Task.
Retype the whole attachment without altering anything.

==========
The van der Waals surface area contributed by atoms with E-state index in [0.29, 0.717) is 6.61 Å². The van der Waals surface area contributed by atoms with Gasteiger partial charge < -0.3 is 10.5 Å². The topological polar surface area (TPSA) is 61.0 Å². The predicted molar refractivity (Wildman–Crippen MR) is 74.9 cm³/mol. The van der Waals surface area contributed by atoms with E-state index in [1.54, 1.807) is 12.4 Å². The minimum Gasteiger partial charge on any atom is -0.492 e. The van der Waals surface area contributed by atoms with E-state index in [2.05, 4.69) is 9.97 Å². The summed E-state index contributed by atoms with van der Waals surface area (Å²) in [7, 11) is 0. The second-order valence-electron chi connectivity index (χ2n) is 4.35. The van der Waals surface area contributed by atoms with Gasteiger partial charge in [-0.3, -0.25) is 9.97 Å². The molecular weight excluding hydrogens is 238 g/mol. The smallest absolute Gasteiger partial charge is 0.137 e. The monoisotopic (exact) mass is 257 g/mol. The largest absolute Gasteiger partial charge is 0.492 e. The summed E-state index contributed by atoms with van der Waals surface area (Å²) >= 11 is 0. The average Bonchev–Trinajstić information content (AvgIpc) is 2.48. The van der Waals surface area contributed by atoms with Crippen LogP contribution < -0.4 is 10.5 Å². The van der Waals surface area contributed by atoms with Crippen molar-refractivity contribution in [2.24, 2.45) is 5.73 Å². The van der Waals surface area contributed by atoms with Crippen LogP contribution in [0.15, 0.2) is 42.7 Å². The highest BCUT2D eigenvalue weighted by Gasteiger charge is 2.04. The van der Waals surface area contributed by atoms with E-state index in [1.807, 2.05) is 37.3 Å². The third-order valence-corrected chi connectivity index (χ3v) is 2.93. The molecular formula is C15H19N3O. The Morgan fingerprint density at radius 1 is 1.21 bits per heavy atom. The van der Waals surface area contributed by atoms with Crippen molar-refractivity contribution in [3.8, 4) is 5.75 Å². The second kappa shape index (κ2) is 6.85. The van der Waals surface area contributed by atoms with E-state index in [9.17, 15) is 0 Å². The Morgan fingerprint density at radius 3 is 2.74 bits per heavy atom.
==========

The van der Waals surface area contributed by atoms with E-state index in [0.29, 0.717) is 6.61 Å². The van der Waals surface area contributed by atoms with Gasteiger partial charge < -0.3 is 10.5 Å². The topological polar surface area (TPSA) is 61.0 Å². The predicted molar refractivity (Wildman–Crippen MR) is 74.9 cm³/mol. The van der Waals surface area contributed by atoms with E-state index in [1.54, 1.807) is 12.4 Å². The minimum Gasteiger partial charge on any atom is -0.492 e. The van der Waals surface area contributed by atoms with E-state index in [2.05, 4.69) is 9.97 Å². The summed E-state index contributed by atoms with van der Waals surface area (Å²) in [7, 11) is 0. The second-order valence-electron chi connectivity index (χ2n) is 4.35. The van der Waals surface area contributed by atoms with Gasteiger partial charge in [-0.3, -0.25) is 9.97 Å². The molecular weight excluding hydrogens is 238 g/mol. The smallest absolute Gasteiger partial charge is 0.137 e. The monoisotopic (exact) mass is 257 g/mol. The largest absolute Gasteiger partial charge is 0.492 e. The summed E-state index contributed by atoms with van der Waals surface area (Å²) >= 11 is 0. The average Bonchev–Trinajstić information content (AvgIpc) is 2.48. The van der Waals surface area contributed by atoms with Crippen LogP contribution < -0.4 is 10.5 Å². The van der Waals surface area contributed by atoms with Crippen molar-refractivity contribution in [2.24, 2.45) is 5.73 Å². The van der Waals surface area contributed by atoms with Crippen LogP contribution in [0.15, 0.2) is 42.7 Å². The highest BCUT2D eigenvalue weighted by Gasteiger charge is 2.04. The van der Waals surface area contributed by atoms with E-state index in [1.807, 2.05) is 37.3 Å². The third-order valence-corrected chi connectivity index (χ3v) is 2.93. The molecular formula is C15H19N3O. The Morgan fingerprint density at radius 1 is 1.21 bits per heavy atom. The van der Waals surface area contributed by atoms with Crippen molar-refractivity contribution in [3.8, 4) is 5.75 Å². The second kappa shape index (κ2) is 6.85. The van der Waals surface area contributed by atoms with E-state index in [9.17, 15) is 0 Å². The Morgan fingerprint density at radius 3 is 2.74 bits per heavy atom.